Don’t believe what they tell you; as it turns out there is such a thing as a free lunch.
Or at least there may be if the school board votes Monday to authorize Pottstown’s food services manager to apply to expand the federal free and reduced lunch program in the district.
At the March 13 finance committee meeting, Food Services Director Leroy Merkel explained that the national trial period a 2010 federal expansion of the Healthy Hunger-Free Kids Act is now over and Pennsylvania must expand its “community eligibility program” in the coming school year.
What that means for Pottstown — where as many as 2,270 of the district 3,110 students qualify for the federally funded free-and-reduced-lunch program — is the ability for nearly all breakfasts and lunches served in the district’s cafeterias to be provided free of charge.
Merkel said low-income students in Pottstown are “certified” by being part of at least one other program such as the Supplemental Nutrition Assistance Program, more commonly referred to as “food stamps,” or the Emergency Food Assistance Program.
The new state initiative allows a district to apply a 1.6 multiplier to its percentage of qualified students, “and that brings us to 95 to 97 percent” who are eligible for free meals, Merkel said.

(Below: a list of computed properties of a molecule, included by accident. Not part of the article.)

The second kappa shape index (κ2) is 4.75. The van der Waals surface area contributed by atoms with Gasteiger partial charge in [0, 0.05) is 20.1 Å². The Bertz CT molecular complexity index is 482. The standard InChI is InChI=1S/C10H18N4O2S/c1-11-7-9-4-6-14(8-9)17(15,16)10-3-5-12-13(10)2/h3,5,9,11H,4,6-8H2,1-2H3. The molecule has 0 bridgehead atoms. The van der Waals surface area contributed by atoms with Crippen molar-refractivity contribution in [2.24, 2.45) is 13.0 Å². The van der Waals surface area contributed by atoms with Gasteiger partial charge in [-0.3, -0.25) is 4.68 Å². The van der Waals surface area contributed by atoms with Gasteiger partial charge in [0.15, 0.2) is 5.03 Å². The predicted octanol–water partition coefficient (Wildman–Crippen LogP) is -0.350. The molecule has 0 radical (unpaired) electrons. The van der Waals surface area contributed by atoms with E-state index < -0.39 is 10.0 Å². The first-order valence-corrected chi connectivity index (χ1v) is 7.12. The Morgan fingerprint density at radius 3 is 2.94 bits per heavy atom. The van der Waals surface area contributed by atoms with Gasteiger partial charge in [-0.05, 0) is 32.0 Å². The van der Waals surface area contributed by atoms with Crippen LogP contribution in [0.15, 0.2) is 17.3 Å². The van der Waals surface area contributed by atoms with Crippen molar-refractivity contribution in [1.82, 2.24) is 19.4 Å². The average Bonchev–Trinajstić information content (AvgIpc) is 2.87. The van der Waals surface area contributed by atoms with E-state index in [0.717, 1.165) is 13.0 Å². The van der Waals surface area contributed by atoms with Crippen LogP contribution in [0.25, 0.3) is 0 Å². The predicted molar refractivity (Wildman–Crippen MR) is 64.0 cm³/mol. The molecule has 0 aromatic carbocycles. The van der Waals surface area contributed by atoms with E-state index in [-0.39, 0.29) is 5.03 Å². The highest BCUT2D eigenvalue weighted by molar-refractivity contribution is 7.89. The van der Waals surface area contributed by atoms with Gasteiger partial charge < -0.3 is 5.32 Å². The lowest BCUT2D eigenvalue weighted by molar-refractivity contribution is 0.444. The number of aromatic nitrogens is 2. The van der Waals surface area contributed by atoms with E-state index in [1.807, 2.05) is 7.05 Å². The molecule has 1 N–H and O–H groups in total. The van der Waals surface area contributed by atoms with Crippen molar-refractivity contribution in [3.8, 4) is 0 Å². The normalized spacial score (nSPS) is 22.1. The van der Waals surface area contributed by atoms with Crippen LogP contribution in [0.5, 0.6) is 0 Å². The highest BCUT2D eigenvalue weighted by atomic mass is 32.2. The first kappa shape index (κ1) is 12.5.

“The state wants us to do this,” Merkel said.
“I’m kind of excited about this,” said board member Amy Francis. “The whole lunch monty thing is a hassle.”
Elementary lunches cost $2.10 for those no receiving the meals for free and secondary school lunches cost students $2.35.
Merkel said it actually costs the district closer to $2.95 to produce a school lunch and that is what the federal reimbursement rate is set at as well — a rate which is guaranteed not to go down for at least four years, although it can go up.
If the school board authorizes the move, Merkel said he will notify the state and, with a little bit of paperwork, lunches and breakfasts in all school buildings would be free when the school year starts in September.
He said that in other states where this program has already been piloted, school districts saw an average 13 percent increase in students eating school lunches and a 25 percent increase in those eating school breakfasts.
“We don’t have a tremendous number of students participating in the breakfast program,” said Business Manager Linda Adams, who noted that the district does not anticipate needing to add any staff as a result of the change.
“It’s exciting, something to look forward to,” Adams said.
The 2010 re-authorization of the program also significantly tightened the nutritional requirements for the school lunches, Merkel said.
“For example, the K-8 lunch menu has to be between 600 and 650 calories and it has minimums and maximums for grains and proteins as well,” Merkel said.
“It’s all aimed at combating childhood obesity,” said Merkel.
“This is good,” said Adams, “the more children who are fed, the better.”